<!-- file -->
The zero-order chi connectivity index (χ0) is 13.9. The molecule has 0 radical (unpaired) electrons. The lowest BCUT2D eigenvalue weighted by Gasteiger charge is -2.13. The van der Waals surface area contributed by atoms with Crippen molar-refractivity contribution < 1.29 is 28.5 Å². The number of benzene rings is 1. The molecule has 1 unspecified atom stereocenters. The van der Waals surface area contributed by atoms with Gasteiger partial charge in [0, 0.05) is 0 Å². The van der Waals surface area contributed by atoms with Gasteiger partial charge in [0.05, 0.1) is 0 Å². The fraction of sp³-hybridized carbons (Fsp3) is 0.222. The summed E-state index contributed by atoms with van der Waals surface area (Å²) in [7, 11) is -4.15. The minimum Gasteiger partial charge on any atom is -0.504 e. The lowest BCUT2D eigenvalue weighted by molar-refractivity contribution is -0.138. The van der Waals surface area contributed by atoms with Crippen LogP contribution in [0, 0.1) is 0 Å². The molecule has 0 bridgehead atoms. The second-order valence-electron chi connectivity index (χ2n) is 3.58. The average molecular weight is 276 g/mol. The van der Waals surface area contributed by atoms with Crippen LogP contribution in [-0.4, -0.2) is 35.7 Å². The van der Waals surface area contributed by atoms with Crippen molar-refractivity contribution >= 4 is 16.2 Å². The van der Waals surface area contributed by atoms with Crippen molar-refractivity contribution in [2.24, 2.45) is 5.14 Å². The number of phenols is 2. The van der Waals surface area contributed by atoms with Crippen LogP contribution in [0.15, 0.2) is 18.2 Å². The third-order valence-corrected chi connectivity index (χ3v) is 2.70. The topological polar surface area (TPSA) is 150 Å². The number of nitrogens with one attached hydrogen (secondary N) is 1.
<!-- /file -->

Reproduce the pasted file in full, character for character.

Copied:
The zero-order chi connectivity index (χ0) is 13.9. The molecule has 0 radical (unpaired) electrons. The lowest BCUT2D eigenvalue weighted by Gasteiger charge is -2.13. The van der Waals surface area contributed by atoms with Crippen molar-refractivity contribution < 1.29 is 28.5 Å². The number of benzene rings is 1. The molecule has 1 unspecified atom stereocenters. The van der Waals surface area contributed by atoms with Gasteiger partial charge in [0, 0.05) is 0 Å². The van der Waals surface area contributed by atoms with Gasteiger partial charge in [0.05, 0.1) is 0 Å². The fraction of sp³-hybridized carbons (Fsp3) is 0.222. The summed E-state index contributed by atoms with van der Waals surface area (Å²) in [7, 11) is -4.15. The minimum Gasteiger partial charge on any atom is -0.504 e. The lowest BCUT2D eigenvalue weighted by molar-refractivity contribution is -0.138. The van der Waals surface area contributed by atoms with Crippen LogP contribution in [0, 0.1) is 0 Å². The molecule has 0 bridgehead atoms. The second-order valence-electron chi connectivity index (χ2n) is 3.58. The average molecular weight is 276 g/mol. The van der Waals surface area contributed by atoms with Crippen LogP contribution in [-0.4, -0.2) is 35.7 Å². The van der Waals surface area contributed by atoms with Crippen molar-refractivity contribution >= 4 is 16.2 Å². The van der Waals surface area contributed by atoms with Crippen molar-refractivity contribution in [2.24, 2.45) is 5.14 Å². The number of phenols is 2. The van der Waals surface area contributed by atoms with Crippen LogP contribution in [0.15, 0.2) is 18.2 Å². The third-order valence-corrected chi connectivity index (χ3v) is 2.70. The topological polar surface area (TPSA) is 150 Å². The number of nitrogens with one attached hydrogen (secondary N) is 1.